Recent evidence suggests that changes in atmospheric circulation have altered the probability of extreme climate events in the Northern Hemisphere. We investigate northeastern Pacific atmospheric circulation patterns that have historically (1949-2015) been associated with cool-season (October-May) precipitation and temperature extremes in California. We identify changes in occurrence of atmospheric circulation patterns by measuring the similarity of the cool-season atmospheric configuration that occurred in each year of the 1949-2015 period with the configuration that occurred during each of the five driest, wettest, warmest, and coolest years. Our analysis detects statistically significant changes in the occurrence of atmospheric patterns associated with seasonal precipitation and temperature extremes. We also find a robust increase in the magnitude and subseasonal persistence of the cool-season West Coast ridge, resulting in an amplification of the background state. Changes in both seasonal mean and extreme event configurations appear to be caused by a combination of spatially nonuniform thermal expansion of the atmosphere and reinforcing trends in the pattern of sea level pressure. In particular, both thermal expansion and sea level pressure trends contribute to a notable increase in anomalous northeastern Pacific ridging patterns similar to that observed during the 2012-2015 California drought. Collectively, our empirical findings suggest that the frequency of atmospheric conditions like those during California's most severely dry and hot years has increased in recent decades, but not necessarily at the expense of patterns associated with extremely wet years.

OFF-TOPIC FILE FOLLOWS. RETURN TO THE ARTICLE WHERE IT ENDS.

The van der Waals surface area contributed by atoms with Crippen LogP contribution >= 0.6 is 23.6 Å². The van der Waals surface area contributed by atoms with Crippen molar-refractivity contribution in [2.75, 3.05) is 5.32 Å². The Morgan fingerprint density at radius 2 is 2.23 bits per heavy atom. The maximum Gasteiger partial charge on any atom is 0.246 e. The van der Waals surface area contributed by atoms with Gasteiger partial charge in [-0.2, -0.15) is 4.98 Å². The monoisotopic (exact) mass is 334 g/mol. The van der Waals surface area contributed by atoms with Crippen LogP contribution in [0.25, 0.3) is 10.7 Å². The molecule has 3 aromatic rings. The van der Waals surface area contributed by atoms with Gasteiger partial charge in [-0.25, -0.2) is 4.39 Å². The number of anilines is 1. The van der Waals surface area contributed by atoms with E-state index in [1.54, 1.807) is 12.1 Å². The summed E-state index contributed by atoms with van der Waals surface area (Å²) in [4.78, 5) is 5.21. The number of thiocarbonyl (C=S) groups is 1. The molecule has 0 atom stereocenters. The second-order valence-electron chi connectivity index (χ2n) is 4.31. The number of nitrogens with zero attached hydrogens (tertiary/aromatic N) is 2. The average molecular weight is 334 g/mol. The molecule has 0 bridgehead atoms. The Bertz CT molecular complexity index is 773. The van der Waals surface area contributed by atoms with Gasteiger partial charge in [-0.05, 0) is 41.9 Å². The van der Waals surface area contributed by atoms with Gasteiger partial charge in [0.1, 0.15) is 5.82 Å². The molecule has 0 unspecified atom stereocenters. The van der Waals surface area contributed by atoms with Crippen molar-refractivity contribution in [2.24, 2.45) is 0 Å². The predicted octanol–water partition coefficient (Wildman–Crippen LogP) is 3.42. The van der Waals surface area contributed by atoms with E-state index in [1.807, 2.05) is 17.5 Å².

6. Sea ice edge position impact on the atmospheric boundary layer temperature structure

    Science.gov (United States)

    Khavina, Elena; Repina, Irina

    2016-04-01